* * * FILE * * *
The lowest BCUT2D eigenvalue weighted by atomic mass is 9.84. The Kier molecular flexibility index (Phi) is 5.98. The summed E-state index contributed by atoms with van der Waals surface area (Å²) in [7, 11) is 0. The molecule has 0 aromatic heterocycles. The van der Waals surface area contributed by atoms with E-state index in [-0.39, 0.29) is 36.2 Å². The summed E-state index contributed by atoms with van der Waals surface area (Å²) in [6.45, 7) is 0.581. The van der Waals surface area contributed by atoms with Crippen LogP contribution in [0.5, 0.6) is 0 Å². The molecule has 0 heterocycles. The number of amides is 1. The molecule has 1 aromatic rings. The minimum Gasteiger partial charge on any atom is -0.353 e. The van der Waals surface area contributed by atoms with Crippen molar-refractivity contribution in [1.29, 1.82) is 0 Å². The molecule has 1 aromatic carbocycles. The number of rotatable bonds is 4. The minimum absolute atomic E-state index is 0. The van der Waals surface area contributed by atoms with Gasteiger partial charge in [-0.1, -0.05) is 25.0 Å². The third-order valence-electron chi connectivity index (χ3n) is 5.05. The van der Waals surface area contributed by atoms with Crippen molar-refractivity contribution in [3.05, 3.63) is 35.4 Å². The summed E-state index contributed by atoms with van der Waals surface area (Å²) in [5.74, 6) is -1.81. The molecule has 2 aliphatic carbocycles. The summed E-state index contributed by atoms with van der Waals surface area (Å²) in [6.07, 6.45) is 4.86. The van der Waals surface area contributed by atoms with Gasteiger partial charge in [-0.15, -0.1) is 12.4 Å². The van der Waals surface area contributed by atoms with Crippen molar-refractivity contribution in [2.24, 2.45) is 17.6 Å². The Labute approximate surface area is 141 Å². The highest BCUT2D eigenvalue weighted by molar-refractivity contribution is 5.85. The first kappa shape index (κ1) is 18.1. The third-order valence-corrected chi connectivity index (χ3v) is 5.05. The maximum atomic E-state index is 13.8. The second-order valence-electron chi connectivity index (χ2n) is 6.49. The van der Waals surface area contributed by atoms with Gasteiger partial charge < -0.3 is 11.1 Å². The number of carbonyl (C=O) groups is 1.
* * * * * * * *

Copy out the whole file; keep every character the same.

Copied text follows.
The lowest BCUT2D eigenvalue weighted by atomic mass is 9.84. The Kier molecular flexibility index (Phi) is 5.98. The summed E-state index contributed by atoms with van der Waals surface area (Å²) in [7, 11) is 0. The molecule has 0 aromatic heterocycles. The van der Waals surface area contributed by atoms with E-state index in [-0.39, 0.29) is 36.2 Å². The summed E-state index contributed by atoms with van der Waals surface area (Å²) in [6.45, 7) is 0.581. The van der Waals surface area contributed by atoms with Crippen LogP contribution in [0.5, 0.6) is 0 Å². The molecule has 0 heterocycles. The number of amides is 1. The molecule has 1 aromatic rings. The minimum Gasteiger partial charge on any atom is -0.353 e. The van der Waals surface area contributed by atoms with Crippen molar-refractivity contribution in [1.29, 1.82) is 0 Å². The molecule has 1 aromatic carbocycles. The number of rotatable bonds is 4. The minimum absolute atomic E-state index is 0. The van der Waals surface area contributed by atoms with Gasteiger partial charge in [-0.1, -0.05) is 25.0 Å². The third-order valence-electron chi connectivity index (χ3n) is 5.05. The van der Waals surface area contributed by atoms with Crippen molar-refractivity contribution in [3.05, 3.63) is 35.4 Å². The summed E-state index contributed by atoms with van der Waals surface area (Å²) in [5.74, 6) is -1.81. The molecule has 2 aliphatic carbocycles. The summed E-state index contributed by atoms with van der Waals surface area (Å²) in [6.07, 6.45) is 4.86. The van der Waals surface area contributed by atoms with Gasteiger partial charge in [-0.15, -0.1) is 12.4 Å². The van der Waals surface area contributed by atoms with Crippen molar-refractivity contribution in [2.24, 2.45) is 17.6 Å². The Labute approximate surface area is 141 Å². The highest BCUT2D eigenvalue weighted by molar-refractivity contribution is 5.85. The first kappa shape index (κ1) is 18.1. The third-order valence-corrected chi connectivity index (χ3v) is 5.05. The maximum atomic E-state index is 13.8. The second-order valence-electron chi connectivity index (χ2n) is 6.49. The van der Waals surface area contributed by atoms with Gasteiger partial charge < -0.3 is 11.1 Å². The number of carbonyl (C=O) groups is 1.